Cyberstalking at work – what can you do?
Stalking is an issue which can affect woman and men in the workplace, and which can be distressing and devastating to those affected.
As the type and variety of online communications tools continue to grow, our employment lawyers at Digby Brown are seeing an increase in employment cases which involve cyberstalking at work.
What is cyberstalking at work?
Cyberstalking involves electronic communication from a colleague to stalk and harass another employee or group of employees at work.
The electronic communications can cover a spectrum, from inappropriate posts to social media platforms such as Facebook, Twitter, Whatsapp etc. to sending emails and text messages.
Cyberstalking can be carried out in a variety of ways including threats, false accusations slander and identify theft.
Why does online stalking at work happen?
It may be that the employee is angry with management or a co-worker, or perhaps they were fired, or not hired by the company in the first place.
Some cases of online stalking occur because employees feel they have been treated unfairly, for example, they were not promoted or given a pay rise and this leaves them wanting revenge or wishing to establish control over an individual or group of people.
Cyberstalking can encompass a number of motivations, including:
- Frighten or harass another employee
- Embarrass or humiliate an individual or group in the workplace
- Extract money from another
- Isolate someone from their friends, family and employer
Identifying stalking or harassment at work
It can be difficult to determine whether a situation is truly stalking but it is important to be able to identify communications from work colleagues which are red flags for cyberstalking at work.
Stalking is often repetitive and obsessive behaviour and will continue even when the person asks the perpetrator to stop. Employees should ask themselves whether their colleague is being malicious or planned in what they doing.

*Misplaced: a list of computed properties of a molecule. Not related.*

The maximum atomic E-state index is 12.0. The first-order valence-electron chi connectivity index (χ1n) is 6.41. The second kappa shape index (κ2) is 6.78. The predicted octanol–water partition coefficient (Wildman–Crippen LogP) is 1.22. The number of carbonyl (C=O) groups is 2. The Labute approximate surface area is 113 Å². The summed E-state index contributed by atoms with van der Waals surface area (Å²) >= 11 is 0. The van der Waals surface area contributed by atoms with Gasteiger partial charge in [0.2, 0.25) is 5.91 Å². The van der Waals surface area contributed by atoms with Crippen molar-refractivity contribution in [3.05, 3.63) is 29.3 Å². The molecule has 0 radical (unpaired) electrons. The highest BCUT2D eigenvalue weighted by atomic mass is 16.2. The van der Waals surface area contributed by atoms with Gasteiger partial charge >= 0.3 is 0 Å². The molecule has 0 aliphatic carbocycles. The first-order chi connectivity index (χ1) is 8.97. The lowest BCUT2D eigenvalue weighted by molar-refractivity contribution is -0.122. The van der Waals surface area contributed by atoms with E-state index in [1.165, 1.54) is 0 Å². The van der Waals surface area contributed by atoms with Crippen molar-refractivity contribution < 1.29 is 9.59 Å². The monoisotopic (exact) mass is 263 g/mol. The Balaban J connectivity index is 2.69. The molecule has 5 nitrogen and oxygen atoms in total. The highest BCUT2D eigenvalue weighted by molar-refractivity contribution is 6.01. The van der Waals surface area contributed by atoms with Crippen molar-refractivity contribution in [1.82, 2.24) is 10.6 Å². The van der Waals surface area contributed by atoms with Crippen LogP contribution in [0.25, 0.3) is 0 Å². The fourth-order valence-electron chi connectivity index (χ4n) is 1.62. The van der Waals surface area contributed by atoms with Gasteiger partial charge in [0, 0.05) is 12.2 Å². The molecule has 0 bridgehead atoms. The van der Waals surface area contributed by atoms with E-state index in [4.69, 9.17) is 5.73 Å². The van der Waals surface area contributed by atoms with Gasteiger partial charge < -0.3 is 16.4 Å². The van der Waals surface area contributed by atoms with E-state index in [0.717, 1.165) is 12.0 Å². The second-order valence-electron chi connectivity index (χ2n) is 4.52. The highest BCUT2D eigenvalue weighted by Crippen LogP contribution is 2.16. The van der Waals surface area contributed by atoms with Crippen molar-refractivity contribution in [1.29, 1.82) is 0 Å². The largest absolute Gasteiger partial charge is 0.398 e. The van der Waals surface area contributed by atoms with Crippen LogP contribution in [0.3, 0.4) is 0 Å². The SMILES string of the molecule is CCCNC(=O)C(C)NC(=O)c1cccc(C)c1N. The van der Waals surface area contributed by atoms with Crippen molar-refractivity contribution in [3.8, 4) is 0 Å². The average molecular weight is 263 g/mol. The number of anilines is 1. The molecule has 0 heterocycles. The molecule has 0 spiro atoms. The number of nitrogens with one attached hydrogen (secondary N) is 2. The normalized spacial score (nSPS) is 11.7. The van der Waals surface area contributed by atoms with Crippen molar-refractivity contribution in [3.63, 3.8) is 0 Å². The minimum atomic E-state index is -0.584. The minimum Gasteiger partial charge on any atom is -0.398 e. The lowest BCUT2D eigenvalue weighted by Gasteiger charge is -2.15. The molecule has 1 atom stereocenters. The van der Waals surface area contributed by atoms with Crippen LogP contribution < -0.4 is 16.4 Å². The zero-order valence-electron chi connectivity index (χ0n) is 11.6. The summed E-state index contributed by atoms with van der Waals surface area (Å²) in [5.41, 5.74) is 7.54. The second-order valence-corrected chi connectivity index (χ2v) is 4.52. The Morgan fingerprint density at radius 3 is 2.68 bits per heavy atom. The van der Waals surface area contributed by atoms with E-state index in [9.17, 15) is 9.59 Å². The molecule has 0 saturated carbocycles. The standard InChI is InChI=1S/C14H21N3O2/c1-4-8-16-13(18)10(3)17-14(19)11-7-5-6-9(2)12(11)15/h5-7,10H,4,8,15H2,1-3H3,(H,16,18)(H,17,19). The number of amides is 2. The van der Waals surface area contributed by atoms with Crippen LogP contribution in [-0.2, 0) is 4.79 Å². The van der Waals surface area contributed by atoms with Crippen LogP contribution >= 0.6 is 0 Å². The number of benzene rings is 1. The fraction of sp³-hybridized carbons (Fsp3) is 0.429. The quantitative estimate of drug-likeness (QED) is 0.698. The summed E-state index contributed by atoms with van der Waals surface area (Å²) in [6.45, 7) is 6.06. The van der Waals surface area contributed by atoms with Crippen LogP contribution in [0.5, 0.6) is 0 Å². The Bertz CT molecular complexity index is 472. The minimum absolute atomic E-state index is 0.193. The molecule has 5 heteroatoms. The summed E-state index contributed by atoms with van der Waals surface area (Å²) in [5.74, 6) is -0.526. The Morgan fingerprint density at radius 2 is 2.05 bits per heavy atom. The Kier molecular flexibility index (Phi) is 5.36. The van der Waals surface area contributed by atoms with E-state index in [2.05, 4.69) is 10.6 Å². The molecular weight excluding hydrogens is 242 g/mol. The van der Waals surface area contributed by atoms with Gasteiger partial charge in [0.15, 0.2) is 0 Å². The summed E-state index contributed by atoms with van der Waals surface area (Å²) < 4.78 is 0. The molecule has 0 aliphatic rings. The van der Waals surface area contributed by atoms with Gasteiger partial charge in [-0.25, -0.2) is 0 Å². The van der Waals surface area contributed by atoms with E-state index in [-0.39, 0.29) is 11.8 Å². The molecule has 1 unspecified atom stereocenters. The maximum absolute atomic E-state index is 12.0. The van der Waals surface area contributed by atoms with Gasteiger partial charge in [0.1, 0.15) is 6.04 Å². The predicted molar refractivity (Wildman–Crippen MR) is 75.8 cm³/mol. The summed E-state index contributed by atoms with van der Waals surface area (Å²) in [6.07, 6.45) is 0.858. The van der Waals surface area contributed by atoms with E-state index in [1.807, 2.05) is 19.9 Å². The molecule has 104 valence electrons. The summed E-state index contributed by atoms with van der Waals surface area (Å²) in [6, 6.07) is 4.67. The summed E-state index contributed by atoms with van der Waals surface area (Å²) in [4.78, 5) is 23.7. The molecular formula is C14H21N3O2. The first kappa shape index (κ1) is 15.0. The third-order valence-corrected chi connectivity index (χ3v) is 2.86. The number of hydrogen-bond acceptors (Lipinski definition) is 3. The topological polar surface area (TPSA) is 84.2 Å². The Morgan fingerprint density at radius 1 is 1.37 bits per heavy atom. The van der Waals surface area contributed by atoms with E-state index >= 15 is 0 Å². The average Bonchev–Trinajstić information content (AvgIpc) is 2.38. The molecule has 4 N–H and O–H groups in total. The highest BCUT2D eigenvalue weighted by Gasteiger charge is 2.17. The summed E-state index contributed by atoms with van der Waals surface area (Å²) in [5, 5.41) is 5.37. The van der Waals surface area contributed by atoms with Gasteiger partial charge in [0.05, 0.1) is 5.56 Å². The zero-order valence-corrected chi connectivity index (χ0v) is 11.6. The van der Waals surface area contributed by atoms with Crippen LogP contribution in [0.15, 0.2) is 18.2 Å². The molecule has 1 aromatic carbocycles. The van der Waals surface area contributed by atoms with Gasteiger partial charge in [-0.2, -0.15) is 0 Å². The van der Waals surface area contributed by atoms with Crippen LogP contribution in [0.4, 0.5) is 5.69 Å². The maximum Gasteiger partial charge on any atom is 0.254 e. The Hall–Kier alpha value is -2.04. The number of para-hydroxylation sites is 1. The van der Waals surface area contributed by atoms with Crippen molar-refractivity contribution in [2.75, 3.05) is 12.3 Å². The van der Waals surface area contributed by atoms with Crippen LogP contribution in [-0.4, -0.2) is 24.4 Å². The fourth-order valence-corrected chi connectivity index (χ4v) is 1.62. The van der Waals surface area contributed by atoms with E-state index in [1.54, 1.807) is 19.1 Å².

It may simply be that they have sent you an odd email which asked inappropriate personal questions and made you feel uncomfortable, which you dismiss. However, this can often be the prelude to stalking or harassment.
So if you start receiving Facebook posts from an admirer at work enquiring about your whereabouts or how you are dressed - please be aware that this is red flag behaviour.
Forms of cyberstalking:
- Damage employee’s reputation: A cyberstalker may try to damage the employee’s reputation by posting fabricated information on social media platforms.
- Using information to manipulate employee: A cyberstalker may try to gather as much information as possible to use this to their advantage such as finding out if you have strayed outwith company policy at all.
- Monitoring employee’s online activities: A cyberstalker may hack into the employee’s social media accounts and emails to learn more or monitor what they are doing online.
What can you do if you are a victim of cyberstalking?
The default response for many people it to ignore the stalking and hope it will go away. However, these individuals will not stop and if you believe you are being stalked online at work, we recommend that you:
- Save electronic copies of all communications including emails, text messages and any screenshots of other online activity.
- Retain a record of any threats - keep a log with dates and times of any threats or if written, retain a copy.
- Immediately report this at work – you should notify either a line manager, or a person in the Human Resource (HR) department, of the situation.
What should you do if you employer is unable to help?
If your employer does not address the stalking or harassment issue, we would recommend that you seek early legal advice from employment solicitors.
There are a range of legal options available to you. We can help.